139 of 143 people found the following review helpful
This is an interesting and highly entertaining film of an actual modern day bounty hunter "Pappy" Thorson played by Steve McQueen in one of his best roles. McQueen gives an excellent performance of the aging bounty hunter that has outlived his usefulness and is out of place in the modern concrete world. One poignant scene has McQueen and Ben Johnson exchanging dialogue between two old lawmen. This was Steve McQueen's last film and you can detect a sense of better days long gone by. Yet he went out in the vein as the cool man of action that he was best associated. This was probably Buzz Kulik's finest directorial achievement as well. Kulik never seemed to live up to his potential, but this is his best effort. Kulik was able to get great performances from the actors and develop a camaraderie that can be felt on the screen. The cast also included Eli Wallach, Kathryn Harrold and LeVar Burton. Composer Michel Legrand who scored "The Thomas Crown Affair" was brought in to score this last film for McQueen. This film was a critical failure. I beg to differ. Knowing a little about the type of man Steve McQueen was this film demonstrates his great ability as an actor and a real human being. He knew the end was near and he wanted to go out the same door he came in.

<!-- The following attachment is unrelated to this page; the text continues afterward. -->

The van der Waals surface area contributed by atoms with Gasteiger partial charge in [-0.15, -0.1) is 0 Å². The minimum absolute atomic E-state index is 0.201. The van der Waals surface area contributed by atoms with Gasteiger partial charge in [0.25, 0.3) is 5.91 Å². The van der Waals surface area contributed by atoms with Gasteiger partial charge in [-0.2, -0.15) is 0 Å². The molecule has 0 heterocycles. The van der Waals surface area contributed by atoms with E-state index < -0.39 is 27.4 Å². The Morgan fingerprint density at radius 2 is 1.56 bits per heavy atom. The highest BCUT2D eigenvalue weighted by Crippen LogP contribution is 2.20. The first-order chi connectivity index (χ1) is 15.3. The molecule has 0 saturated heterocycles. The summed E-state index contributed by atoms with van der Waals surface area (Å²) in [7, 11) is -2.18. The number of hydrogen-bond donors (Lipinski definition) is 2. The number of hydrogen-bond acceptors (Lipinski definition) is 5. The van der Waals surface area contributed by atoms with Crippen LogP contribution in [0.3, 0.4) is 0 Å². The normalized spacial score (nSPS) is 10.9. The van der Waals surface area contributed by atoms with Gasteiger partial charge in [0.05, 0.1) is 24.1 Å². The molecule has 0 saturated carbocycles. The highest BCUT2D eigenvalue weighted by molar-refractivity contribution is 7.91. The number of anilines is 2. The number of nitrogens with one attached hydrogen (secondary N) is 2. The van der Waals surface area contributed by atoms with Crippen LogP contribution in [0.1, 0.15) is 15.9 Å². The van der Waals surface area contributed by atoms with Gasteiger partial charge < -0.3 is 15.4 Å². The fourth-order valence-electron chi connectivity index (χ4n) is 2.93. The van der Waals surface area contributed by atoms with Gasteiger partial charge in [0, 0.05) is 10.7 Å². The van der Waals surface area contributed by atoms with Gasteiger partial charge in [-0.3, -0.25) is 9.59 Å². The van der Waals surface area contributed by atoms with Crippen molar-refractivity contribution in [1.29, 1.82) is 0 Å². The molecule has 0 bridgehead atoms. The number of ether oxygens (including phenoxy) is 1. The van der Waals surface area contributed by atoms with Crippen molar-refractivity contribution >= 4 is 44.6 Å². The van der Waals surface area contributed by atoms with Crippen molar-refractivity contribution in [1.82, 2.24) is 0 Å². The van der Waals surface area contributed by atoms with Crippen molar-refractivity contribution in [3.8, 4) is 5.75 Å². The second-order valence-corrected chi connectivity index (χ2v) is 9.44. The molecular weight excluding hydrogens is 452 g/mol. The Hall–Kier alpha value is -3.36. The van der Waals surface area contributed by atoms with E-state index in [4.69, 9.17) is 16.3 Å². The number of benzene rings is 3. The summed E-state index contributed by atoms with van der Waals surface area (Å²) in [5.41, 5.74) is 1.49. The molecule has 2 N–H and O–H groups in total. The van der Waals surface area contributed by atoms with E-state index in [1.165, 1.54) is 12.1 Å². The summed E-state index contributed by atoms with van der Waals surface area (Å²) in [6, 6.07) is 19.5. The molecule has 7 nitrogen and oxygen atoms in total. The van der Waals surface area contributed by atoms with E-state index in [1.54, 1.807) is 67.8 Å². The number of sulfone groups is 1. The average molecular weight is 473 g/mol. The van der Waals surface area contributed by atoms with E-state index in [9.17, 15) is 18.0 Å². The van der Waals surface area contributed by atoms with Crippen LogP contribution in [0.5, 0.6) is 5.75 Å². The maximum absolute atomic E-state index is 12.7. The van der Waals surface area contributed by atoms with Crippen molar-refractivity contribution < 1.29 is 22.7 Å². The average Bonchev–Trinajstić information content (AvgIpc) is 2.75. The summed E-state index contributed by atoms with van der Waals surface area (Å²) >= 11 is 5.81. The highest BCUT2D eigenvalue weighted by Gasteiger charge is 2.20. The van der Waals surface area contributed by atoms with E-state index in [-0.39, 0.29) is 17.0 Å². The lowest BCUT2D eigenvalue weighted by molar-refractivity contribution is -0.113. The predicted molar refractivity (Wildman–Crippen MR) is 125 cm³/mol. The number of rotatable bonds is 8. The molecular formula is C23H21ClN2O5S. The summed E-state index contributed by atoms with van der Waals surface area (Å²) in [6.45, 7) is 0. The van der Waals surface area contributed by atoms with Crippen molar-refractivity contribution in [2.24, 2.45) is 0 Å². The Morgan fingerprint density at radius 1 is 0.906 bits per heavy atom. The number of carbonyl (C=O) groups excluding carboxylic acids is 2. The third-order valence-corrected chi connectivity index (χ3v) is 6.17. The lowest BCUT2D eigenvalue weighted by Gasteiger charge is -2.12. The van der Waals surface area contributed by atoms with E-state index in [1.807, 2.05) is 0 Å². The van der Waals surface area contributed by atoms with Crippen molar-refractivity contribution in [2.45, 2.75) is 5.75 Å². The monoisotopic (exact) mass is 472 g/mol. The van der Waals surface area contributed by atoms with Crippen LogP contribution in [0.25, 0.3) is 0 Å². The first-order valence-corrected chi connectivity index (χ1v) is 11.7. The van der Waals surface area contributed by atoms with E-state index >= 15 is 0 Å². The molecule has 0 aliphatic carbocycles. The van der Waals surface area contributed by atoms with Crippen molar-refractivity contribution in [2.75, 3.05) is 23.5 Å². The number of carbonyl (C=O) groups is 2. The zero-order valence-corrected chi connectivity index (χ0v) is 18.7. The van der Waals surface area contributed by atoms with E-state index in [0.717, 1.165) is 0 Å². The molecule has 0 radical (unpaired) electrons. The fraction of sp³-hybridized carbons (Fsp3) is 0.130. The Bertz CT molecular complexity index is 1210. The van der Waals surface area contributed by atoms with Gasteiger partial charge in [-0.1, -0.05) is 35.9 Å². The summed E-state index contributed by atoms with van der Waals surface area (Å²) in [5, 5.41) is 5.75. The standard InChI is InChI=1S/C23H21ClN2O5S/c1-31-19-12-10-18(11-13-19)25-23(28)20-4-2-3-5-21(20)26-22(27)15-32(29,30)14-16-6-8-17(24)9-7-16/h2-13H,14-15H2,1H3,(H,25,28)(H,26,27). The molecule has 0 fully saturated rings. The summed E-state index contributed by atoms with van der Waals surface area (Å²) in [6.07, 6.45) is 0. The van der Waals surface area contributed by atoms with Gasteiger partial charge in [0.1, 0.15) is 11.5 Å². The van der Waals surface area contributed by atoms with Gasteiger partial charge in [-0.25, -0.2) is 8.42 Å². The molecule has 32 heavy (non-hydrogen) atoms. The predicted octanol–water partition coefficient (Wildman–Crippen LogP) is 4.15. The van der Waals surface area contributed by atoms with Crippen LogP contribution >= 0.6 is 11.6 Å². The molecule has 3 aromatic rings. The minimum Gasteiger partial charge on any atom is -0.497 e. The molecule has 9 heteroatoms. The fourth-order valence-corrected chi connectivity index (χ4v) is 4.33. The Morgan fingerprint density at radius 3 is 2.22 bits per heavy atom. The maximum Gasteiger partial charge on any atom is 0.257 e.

70 of 70 people found the following review helpful
on November 29, 2004